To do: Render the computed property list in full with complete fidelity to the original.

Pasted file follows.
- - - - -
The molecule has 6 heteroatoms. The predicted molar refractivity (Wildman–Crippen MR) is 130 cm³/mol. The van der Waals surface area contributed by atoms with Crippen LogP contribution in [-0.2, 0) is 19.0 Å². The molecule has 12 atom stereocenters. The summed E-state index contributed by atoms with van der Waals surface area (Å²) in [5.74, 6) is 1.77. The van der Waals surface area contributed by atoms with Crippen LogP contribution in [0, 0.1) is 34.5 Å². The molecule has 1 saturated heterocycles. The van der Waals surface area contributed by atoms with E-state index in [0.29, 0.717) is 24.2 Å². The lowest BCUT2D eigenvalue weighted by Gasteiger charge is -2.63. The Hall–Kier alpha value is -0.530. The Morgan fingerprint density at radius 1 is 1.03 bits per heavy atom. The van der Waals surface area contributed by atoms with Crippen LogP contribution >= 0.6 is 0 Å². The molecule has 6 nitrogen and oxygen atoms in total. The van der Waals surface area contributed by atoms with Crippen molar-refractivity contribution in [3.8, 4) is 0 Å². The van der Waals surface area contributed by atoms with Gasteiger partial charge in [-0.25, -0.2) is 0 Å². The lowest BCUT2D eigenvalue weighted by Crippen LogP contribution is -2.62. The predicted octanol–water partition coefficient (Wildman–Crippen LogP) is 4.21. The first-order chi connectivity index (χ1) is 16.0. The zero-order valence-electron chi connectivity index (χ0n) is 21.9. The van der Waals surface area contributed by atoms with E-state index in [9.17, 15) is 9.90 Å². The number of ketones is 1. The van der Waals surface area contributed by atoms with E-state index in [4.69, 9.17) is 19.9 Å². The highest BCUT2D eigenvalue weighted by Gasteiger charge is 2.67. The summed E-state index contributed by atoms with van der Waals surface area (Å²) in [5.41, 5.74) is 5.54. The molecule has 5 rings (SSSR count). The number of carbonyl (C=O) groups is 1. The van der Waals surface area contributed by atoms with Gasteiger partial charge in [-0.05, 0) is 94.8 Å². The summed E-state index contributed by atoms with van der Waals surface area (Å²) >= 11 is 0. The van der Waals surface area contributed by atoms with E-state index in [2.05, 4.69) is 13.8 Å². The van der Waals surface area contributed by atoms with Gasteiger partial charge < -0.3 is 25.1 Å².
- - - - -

The molecule has 6 heteroatoms. The predicted molar refractivity (Wildman–Crippen MR) is 130 cm³/mol. The van der Waals surface area contributed by atoms with Crippen LogP contribution in [-0.2, 0) is 19.0 Å². The molecule has 12 atom stereocenters. The summed E-state index contributed by atoms with van der Waals surface area (Å²) in [5.74, 6) is 1.77. The van der Waals surface area contributed by atoms with Crippen LogP contribution in [0, 0.1) is 34.5 Å². The molecule has 1 saturated heterocycles. The van der Waals surface area contributed by atoms with E-state index in [0.29, 0.717) is 24.2 Å². The lowest BCUT2D eigenvalue weighted by Gasteiger charge is -2.63. The Hall–Kier alpha value is -0.530. The Morgan fingerprint density at radius 1 is 1.03 bits per heavy atom. The van der Waals surface area contributed by atoms with Crippen LogP contribution >= 0.6 is 0 Å². The molecule has 6 nitrogen and oxygen atoms in total. The van der Waals surface area contributed by atoms with Crippen molar-refractivity contribution in [3.8, 4) is 0 Å². The van der Waals surface area contributed by atoms with Gasteiger partial charge in [-0.25, -0.2) is 0 Å². The lowest BCUT2D eigenvalue weighted by Crippen LogP contribution is -2.62. The predicted octanol–water partition coefficient (Wildman–Crippen LogP) is 4.21. The first-order chi connectivity index (χ1) is 16.0. The zero-order valence-electron chi connectivity index (χ0n) is 21.9. The van der Waals surface area contributed by atoms with E-state index in [9.17, 15) is 9.90 Å². The number of ketones is 1. The van der Waals surface area contributed by atoms with E-state index in [4.69, 9.17) is 19.9 Å². The highest BCUT2D eigenvalue weighted by Gasteiger charge is 2.67. The summed E-state index contributed by atoms with van der Waals surface area (Å²) in [5.41, 5.74) is 5.54. The molecule has 5 rings (SSSR count). The number of carbonyl (C=O) groups is 1. The van der Waals surface area contributed by atoms with Gasteiger partial charge in [-0.05, 0) is 94.8 Å². The summed E-state index contributed by atoms with van der Waals surface area (Å²) >= 11 is 0. The van der Waals surface area contributed by atoms with E-state index in [2.05, 4.69) is 13.8 Å². The van der Waals surface area contributed by atoms with Gasteiger partial charge < -0.3 is 25.1 Å².